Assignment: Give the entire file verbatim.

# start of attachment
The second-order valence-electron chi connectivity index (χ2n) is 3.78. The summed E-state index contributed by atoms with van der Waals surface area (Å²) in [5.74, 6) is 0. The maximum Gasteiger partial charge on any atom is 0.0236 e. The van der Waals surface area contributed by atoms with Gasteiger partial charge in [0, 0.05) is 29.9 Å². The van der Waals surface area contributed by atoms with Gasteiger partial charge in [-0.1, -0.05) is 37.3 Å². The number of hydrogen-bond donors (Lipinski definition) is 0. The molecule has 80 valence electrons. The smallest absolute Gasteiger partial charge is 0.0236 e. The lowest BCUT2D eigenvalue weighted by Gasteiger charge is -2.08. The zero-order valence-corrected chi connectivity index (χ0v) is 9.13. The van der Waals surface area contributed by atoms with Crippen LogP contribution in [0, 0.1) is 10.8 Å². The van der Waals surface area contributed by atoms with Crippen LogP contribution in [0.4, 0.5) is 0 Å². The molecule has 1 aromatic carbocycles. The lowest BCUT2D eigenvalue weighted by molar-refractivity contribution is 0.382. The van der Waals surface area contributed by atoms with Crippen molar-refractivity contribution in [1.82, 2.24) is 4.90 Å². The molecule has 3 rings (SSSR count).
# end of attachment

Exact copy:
The second-order valence-electron chi connectivity index (χ2n) is 3.78. The summed E-state index contributed by atoms with van der Waals surface area (Å²) in [5.74, 6) is 0. The maximum Gasteiger partial charge on any atom is 0.0236 e. The van der Waals surface area contributed by atoms with Gasteiger partial charge in [0, 0.05) is 29.9 Å². The van der Waals surface area contributed by atoms with Gasteiger partial charge in [-0.1, -0.05) is 37.3 Å². The number of hydrogen-bond donors (Lipinski definition) is 0. The molecule has 80 valence electrons. The smallest absolute Gasteiger partial charge is 0.0236 e. The lowest BCUT2D eigenvalue weighted by Gasteiger charge is -2.08. The zero-order valence-corrected chi connectivity index (χ0v) is 9.13. The van der Waals surface area contributed by atoms with Crippen LogP contribution in [0, 0.1) is 10.8 Å². The van der Waals surface area contributed by atoms with Crippen LogP contribution in [0.4, 0.5) is 0 Å². The molecule has 1 aromatic carbocycles. The lowest BCUT2D eigenvalue weighted by molar-refractivity contribution is 0.382. The van der Waals surface area contributed by atoms with Crippen molar-refractivity contribution in [1.82, 2.24) is 4.90 Å². The molecule has 3 rings (SSSR count).